Looking to establish itself in the U.S. market, Korean publisher Dasan Books is setting up Joyful Stories Press, a U.S. children's imprint with plans to release a series of manga-style biographies of famous Americans, beginning with a biography of President Barack Obama. On April 21, Joyful Stories Press will release The Obama Story: The Boy with the Biggest Dream! written and illustrated by T.S. Lee, the first of the manga-style bios in Dasan's Great Hero series.

The Obama Story will launch with a 20,000-copy print run. The 200-page, full-color manga (called manhwa in Korea) is aimed at children 8—12 and follows Barack Obama's life from his childhood in Hawaii and Indonesia through his Ivy League education and his election last year. Dasan has brought in an American editor to go over the translations and make adjustments to the text. Distribution is by Midpoint Trade Books.

Dasan is backing the publication of The ObamaStory with front table displays in Barnes & Noble, Borders, Books-A-Million and Hastings and advertising in trade magazines and newspapers in New York, Chicago and Los Angeles. The company also plans to market the titles aggressively to the school and library market.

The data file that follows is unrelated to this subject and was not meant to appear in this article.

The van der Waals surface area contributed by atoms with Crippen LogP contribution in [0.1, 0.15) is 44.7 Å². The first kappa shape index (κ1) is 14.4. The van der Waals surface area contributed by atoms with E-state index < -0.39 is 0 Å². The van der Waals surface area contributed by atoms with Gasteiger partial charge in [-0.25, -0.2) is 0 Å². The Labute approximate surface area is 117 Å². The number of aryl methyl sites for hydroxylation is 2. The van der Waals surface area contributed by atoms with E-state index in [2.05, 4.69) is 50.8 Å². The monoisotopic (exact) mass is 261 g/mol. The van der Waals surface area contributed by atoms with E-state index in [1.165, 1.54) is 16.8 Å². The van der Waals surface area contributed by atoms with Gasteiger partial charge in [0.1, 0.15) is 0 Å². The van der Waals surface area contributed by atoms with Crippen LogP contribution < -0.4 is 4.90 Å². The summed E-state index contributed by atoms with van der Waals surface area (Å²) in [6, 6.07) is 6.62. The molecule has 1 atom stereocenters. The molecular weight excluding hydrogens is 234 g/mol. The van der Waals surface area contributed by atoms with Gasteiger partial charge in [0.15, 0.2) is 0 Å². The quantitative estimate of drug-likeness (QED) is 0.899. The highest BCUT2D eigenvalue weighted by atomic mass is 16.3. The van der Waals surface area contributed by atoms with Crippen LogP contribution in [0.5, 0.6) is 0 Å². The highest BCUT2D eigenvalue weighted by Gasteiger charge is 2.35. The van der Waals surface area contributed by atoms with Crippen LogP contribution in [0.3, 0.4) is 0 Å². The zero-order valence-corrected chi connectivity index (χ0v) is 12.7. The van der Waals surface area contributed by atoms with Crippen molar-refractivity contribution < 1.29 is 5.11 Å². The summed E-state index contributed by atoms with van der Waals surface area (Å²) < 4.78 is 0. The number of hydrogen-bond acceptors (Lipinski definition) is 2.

The Obama book is one of 50 biographies the company plans to release over the next 18 months. Other books in the series will profile Charles Darwin (coming in July), Martin Luther King, Oprah Winfrey and Hillary Clinton. Dasan Books is one of the top five publishers in Korea, and has set up an office in Englewood Cliffs, N.J., directed by Jaeo Woo, general manager of Dasan Books U.S.

While Woo acknowleged some concern about starting a new venture during the recession, he also said the Korean publisher sees an opportunity to offer the U.S. market something different. In a bad economy, Woo said, parents are concerned about education, and the Great Hero series will provide educational material, entertainment and role models that offer “strong motivation” for kids. “This is why we're publishing the Great Hero series in a cartoon format,” Woo said. “We can catch two rabbits—educational meaning and fun for kids.”